The cabinet allocated 130 million shekels ($34 million) on Sunday to cover the costs of evacuating Amona, after residents of the illegal settlement outpost accepted the government’s latest offer for a voluntary evacuation.
- Amona Settlers Accept Netanyahu's Proposal for Illegal Outpost's Evacuation
- Israel Expected to Cut Budget to Cover Amona Outpost’s Evacuation
- Netanyahu Pushes for Demolition of Israeli Arab Homes
The biggest chunk of the money, 70 million shekels, will go to building a new settlement near Shvut Rachel.
Another 40 million shekels will be given to the Binyamin Regional Council, which will use it to pay compensation and offer other assistance to both the families evicted from Amona and nine families due to be evicted from illegally built houses in Ofra.
The cabinet also approved an across-the-board cut in the budgets of all government ministries for 2017-18, in part to cover these costs. Public Security Minister Gilad Erdan (Likud) was the only minister to vote against this.
Under the government’s latest offer, which the cabinet formally approved on Sunday once Amona residents agreed to it, the number of caravans relocated from Amona to a nearby plot will be doubled, from 12 to 24. Altogether, the outpost houses some 40 families.
In addition, the government will establish a site in the nearby settlement of Ofra where families evicted from Amona can reside temporarily. That will cost nine million shekels.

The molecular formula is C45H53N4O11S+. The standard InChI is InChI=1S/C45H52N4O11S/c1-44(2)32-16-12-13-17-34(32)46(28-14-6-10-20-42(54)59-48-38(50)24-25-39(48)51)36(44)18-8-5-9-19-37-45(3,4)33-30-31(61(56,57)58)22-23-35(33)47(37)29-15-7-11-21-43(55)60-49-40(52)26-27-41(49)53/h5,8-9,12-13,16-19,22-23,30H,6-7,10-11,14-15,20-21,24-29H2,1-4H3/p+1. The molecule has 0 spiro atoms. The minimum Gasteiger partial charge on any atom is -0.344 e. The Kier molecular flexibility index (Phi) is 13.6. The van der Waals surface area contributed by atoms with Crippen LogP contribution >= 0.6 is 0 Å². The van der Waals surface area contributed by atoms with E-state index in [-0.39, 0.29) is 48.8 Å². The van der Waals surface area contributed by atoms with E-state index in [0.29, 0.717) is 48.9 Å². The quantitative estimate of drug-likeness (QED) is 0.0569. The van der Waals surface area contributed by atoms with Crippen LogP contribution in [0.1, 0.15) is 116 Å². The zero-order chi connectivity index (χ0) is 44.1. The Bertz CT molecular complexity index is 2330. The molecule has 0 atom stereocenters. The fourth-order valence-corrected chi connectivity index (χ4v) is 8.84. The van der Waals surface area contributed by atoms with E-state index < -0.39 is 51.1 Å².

Finally, 15 million shekels will be used to renovate public buildings in Ofra, which will absorb the Amona residents, and 3.5 million shekels will go to the Binyamin Regional Council to rent rooms for the Amona families until their new homes are ready.
Aside from the cost of evacuating Amona and building new housing for its residents, the other main reason for the across-the-board cuts in ministry budgets for 2017-18 is the cost of operating a new public broadcasting corporation, in whatever format the government ultimately decides to do so.
The planned settlement near Shvut Rachel stood at the center of a war of words between Israel's Foreign Ministry and the White House in October.
In an unusually harsh statement, Washington said the construction plans constitute a violation of Israel's government to withhold from building additional settlements in the West Bank, adding that this isn't how friends behave. The Foreign Ministry rejected America's criticism, claiming that the construction plans do not constitute the creation of a new settlement.